The parents of Michael Brown said Wednesday they don’t believe Ferguson, Missouri, Police Officer Darren Wilson’s version of events that left their son dead in the Aug. 9 shooting that sparked unrest in the community and across the country.
Brown’s mother, Lesley McSpadden, told NBC’s “Today” on Wednesday that Wilson’s side of the story added “insult after injury” and called his remarks “so disrespectful.” She described the past 36 hours since a grand jury decided not to indict Wilson in the shooting death as “sleepless, very hard, heartbreaking and unbelievable.”
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During his testimony to the grand jury, Wilson said he was fearful for his life when he shot and killed Brown. He described the unarmed 18-year old as looking like a “demon” and said Brown physically overpowered him. At one point he said, “the only way I can describe it is I felt like a 5-year-old holding onto Hulk Hogan.”
Wilson also told ABC News in an interview Tuesday that Brown was the instigator of the fight, reached for his gun and charged at him. “I just did my job,” the police officer said, adding that while he is remorseful anyone had to die, his conscience was clear.
Brown’s father, Michael Brown Sr., said that he didn’t believe Wilson’s account. “For one, my son, he respected law enforcement. Two, who in their right mind would rush or charge at a police officer that has his gun drawn? It sounds crazy,” he told “Today.”
Wilson said in his grand jury testimony in September and in an interview with detectives the day after the shooting that he and Brown were in a physical struggle for the officer’s gun inside the police vehicle. The confrontation eventually moved outside the vehicle. Wilson said Brown had charged at him, after which the officer fired several shots at the teenager, with a fatal blow striking Brown’s head.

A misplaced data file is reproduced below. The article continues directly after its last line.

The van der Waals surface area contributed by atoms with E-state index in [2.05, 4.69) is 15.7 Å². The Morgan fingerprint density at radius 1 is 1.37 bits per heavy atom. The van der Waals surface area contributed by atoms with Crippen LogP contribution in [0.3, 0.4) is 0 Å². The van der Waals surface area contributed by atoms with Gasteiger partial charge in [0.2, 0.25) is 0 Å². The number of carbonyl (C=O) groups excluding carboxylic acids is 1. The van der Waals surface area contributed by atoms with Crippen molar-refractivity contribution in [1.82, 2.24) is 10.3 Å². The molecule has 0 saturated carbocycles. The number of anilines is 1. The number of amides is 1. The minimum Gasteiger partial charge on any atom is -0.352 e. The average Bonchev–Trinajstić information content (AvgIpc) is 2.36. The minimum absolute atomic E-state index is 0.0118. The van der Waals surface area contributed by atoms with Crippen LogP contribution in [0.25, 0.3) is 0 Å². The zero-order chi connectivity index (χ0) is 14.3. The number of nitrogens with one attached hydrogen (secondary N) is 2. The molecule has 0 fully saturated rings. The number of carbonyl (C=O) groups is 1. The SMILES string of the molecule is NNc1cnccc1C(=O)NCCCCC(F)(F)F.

Benjamin Crump, the family’s attorney, who accompanied Brown’s parents on “Today,” said when young minorities are killed, the other side often times “tries to demonize and play on stereotypes, and they try to put the police officer who killed our children on a pedestal. It’s just not right, and we have to fix this system.”
The grand jury’s decision sparked riots in Ferguson on Monday night. Local businesses were looted, at least 12 buildings were set ablaze and more than 80 people were arrested in Ferguson and nearby St. Louis. Additional National Guardsmen were deployed to the area on Tuesday night. Demonstrations ensued but it was calmer, although 45 people were taken into custody.
Missouri Gov. Jay Nixon said Tuesday afternoon – after Monday night’s mayhem– that there would be 2,200 guard members in the region, an increase from the 700 he said were deployed on Monday. The announcement came shortly after Ferguson Mayor James Knowles criticized what he characterized as a delayed deployment of the National Guard on the first night of protests.
“The National Guard was not deployed in enough time to save all our businesses,” Knowles said at a press conference Tuesday at a community center gym. He called the response “deeply disturbing” and requested that Nixon send the necessary resources to protect residents and businesses owners.
Protests over the grand jury decision to not indict Wilson rocked several cities across the country on Tuesday night as well. Thousands of protesters blocked I-580 in Oakland for several hours. A car ploughed through demonstrators during a Ferguson rally in Minneapolis. In New York City, 10 protesters were arrested as hundreds of demonstrators temporarily shut down major streets, highways and bridges. And in Washington, D.C., one group staged a “die in” at police headquarters.
Crump said the case was far from over and that the family was considering federal and civil cases against Wilson. “We plan on exhausting all legal avenues possible to give [Brown’s parents] some sense of justice.”